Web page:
This incident has prompted strong reactions in our community. On Friday, April 27 from 1:00 to 3:00 p.m. in the Multi-Purpose Room in the Student Center, there will be a Town Hall Forum to discuss campus climate and how our community is responding to this incident.

Penn State took a different position and tweeted that while the school supports “diversity & inclusion,” it could not "impose sanctions for Constitutionally protected speech, no matter how offensive.”

Barkley issued an apology and an open letter Monday through the WPU official student newspaper, The Beacon. In it, Barkley declared that she is not a racist, although much of her statement asserted that it is "hypocritical" and divisive that black people can use the n-word, but not white people.

“I am not a racist. I believe in equality and respect among all. The videos have been misconstrued in many ways across the media. I admit that the place and context of how I presented my question was insensitive,” the apology stated. “I am deeply sorry to those that have been offended from what was happening in the video.”

The apology then discusses the use of the word in music, and whether or not it should be used in hip-hop at all.  Barkley said she had heard similar music played on campus that "has repeatedly included the n-word and other vulgar terms."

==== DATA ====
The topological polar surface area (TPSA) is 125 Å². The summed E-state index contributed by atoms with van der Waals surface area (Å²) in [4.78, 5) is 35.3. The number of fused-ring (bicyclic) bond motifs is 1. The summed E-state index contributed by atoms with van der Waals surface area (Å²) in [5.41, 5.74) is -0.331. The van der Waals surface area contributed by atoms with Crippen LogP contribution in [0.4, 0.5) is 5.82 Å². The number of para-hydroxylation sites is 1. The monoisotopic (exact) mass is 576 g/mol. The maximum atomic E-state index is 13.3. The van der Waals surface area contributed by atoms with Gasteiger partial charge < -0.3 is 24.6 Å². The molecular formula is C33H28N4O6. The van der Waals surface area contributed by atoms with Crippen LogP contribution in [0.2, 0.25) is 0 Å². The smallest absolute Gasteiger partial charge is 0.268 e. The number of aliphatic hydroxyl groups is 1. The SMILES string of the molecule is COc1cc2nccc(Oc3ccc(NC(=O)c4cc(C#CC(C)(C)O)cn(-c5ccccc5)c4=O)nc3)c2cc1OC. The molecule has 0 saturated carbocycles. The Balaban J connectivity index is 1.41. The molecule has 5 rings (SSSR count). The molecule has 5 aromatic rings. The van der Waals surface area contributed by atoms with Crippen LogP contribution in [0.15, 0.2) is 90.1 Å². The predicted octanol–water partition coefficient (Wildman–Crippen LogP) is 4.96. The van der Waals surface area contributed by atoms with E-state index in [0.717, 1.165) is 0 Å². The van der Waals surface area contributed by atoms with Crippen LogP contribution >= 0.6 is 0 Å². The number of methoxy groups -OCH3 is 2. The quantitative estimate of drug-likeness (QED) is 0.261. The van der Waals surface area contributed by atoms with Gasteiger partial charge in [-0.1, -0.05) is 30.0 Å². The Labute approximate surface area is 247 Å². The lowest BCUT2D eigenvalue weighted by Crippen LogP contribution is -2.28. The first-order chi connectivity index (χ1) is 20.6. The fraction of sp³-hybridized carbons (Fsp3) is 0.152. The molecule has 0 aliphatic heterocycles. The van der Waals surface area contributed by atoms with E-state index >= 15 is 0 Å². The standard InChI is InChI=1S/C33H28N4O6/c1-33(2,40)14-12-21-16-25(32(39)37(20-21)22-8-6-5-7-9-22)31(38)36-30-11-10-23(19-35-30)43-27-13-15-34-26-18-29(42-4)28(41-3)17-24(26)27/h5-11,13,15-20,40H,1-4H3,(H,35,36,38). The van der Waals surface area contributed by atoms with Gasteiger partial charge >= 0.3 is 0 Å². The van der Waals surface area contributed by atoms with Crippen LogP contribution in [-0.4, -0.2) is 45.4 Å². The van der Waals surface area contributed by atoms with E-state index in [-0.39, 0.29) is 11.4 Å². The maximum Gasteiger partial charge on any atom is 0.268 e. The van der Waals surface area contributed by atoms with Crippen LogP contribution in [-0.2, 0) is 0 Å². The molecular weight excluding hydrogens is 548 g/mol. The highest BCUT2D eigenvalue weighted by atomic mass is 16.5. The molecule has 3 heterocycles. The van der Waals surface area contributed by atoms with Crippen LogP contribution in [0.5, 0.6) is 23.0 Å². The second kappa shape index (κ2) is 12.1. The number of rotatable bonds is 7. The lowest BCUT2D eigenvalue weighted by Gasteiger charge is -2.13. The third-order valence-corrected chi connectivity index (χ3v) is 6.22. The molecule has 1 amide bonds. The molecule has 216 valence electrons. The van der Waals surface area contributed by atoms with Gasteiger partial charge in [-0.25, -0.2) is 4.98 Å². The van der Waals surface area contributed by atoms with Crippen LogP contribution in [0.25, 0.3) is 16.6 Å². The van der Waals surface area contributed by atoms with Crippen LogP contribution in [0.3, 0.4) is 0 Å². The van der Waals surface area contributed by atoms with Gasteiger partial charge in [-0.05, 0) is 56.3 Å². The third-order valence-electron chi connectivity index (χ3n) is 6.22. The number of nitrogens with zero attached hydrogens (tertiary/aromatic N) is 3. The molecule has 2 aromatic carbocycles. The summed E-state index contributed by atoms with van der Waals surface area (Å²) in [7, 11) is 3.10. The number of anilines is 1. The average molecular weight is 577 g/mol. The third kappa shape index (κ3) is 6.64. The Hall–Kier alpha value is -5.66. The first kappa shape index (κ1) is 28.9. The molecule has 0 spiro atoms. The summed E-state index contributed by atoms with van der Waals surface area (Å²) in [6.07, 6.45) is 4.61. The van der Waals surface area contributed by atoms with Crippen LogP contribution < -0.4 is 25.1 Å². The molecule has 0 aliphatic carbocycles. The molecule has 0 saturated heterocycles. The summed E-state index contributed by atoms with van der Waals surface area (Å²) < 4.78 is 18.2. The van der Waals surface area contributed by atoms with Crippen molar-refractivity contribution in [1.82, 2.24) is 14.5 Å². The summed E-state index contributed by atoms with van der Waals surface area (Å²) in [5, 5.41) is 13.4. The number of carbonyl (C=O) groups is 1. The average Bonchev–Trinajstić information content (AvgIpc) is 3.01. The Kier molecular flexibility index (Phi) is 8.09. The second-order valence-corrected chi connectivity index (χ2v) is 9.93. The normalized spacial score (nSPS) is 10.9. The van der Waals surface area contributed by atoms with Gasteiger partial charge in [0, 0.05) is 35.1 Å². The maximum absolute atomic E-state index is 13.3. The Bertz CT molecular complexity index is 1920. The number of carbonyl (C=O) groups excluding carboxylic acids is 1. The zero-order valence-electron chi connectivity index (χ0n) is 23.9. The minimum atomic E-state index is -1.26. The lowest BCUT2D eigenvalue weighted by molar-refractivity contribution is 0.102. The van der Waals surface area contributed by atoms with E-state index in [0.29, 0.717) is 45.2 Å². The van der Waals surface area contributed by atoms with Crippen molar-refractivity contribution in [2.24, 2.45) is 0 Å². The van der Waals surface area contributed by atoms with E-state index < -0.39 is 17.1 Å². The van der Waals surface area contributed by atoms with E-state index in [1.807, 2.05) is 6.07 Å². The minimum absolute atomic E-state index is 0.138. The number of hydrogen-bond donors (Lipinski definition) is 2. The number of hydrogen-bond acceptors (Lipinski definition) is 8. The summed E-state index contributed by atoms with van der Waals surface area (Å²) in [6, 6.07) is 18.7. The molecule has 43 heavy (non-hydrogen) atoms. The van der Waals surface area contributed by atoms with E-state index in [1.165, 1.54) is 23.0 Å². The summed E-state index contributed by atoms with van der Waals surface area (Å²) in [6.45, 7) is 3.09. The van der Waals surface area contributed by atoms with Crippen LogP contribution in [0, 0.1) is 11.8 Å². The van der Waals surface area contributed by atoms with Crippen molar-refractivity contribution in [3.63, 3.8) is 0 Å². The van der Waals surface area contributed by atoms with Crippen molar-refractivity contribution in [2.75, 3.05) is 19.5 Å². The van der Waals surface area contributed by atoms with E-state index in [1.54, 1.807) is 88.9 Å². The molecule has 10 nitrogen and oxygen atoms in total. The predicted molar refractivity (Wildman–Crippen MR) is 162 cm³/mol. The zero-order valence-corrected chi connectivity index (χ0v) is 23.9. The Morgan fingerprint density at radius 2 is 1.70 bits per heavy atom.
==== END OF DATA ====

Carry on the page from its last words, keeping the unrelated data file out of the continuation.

“If a word is offensive to a particular race then it should not be presented in music,” she continued. "When an interracial group sings along to lyrics including the n-word people don’t call out those who are not black, racist for singing along."

She added that if Martin Luther King Jr. or other historical African-American figures were alive today, "They wouldn't be shocked by white people using the n-word but by those of the black race using the n-word." 

“I posed a controversial question because I was upset that my friend was harassed for singing along to the lyrics of 'Freaky Friday' by Lil Dicky featuring Chris Brown. I never attacked a specific person or group,” wrote Barkley. She then referenced a YouTube video posted by popular New York-based radio host Charlamagne Tha God, who argued that black people should stop using the n-word. "We can't get mad at nobody else for using the word [expletive]" if it's being used among African-Americans, he said. 

A Snapchat response from Barkley also has the caption "It Was A Genuine Question."

The Lil Dicky (whose real name is David Burd) and Chris Brown song "Freaky Friday' was released last month.

The William Paterson video is not the first occasion in which "Freaky Friday" has been tied to sorority members getting kicked out for quoting the song. Four members of the Delta Zeta sorority at Miami University in Ohio were dismissed after a video showing them singing the n-word lyrics of the track received widespread backlash earlier this month.

William Paterson University's administration did not immediately respond to Newsweek's request for comment.